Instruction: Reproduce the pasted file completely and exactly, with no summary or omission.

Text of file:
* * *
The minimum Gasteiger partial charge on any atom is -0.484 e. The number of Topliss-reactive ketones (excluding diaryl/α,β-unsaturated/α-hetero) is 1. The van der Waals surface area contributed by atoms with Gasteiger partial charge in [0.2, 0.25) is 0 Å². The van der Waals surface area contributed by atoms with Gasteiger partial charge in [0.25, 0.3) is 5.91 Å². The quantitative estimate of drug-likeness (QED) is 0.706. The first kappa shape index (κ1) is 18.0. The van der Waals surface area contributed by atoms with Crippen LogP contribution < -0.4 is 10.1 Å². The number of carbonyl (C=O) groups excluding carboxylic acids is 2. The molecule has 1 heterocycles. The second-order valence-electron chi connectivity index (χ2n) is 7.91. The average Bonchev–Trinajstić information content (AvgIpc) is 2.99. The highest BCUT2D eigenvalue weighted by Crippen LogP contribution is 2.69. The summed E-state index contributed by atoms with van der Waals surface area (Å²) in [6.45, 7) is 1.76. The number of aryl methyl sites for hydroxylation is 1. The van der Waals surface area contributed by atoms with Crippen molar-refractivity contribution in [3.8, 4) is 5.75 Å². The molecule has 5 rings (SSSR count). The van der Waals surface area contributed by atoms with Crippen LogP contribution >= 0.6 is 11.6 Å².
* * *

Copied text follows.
The minimum Gasteiger partial charge on any atom is -0.484 e. The number of Topliss-reactive ketones (excluding diaryl/α,β-unsaturated/α-hetero) is 1. The van der Waals surface area contributed by atoms with Gasteiger partial charge in [0.2, 0.25) is 0 Å². The van der Waals surface area contributed by atoms with Gasteiger partial charge in [0.25, 0.3) is 5.91 Å². The quantitative estimate of drug-likeness (QED) is 0.706. The first kappa shape index (κ1) is 18.0. The van der Waals surface area contributed by atoms with Crippen LogP contribution < -0.4 is 10.1 Å². The number of carbonyl (C=O) groups excluding carboxylic acids is 2. The molecule has 1 heterocycles. The second-order valence-electron chi connectivity index (χ2n) is 7.91. The average Bonchev–Trinajstić information content (AvgIpc) is 2.99. The highest BCUT2D eigenvalue weighted by Crippen LogP contribution is 2.69. The summed E-state index contributed by atoms with van der Waals surface area (Å²) in [6.45, 7) is 1.76. The number of aryl methyl sites for hydroxylation is 1. The van der Waals surface area contributed by atoms with Crippen molar-refractivity contribution in [3.8, 4) is 5.75 Å². The molecule has 5 rings (SSSR count). The van der Waals surface area contributed by atoms with Crippen LogP contribution >= 0.6 is 11.6 Å².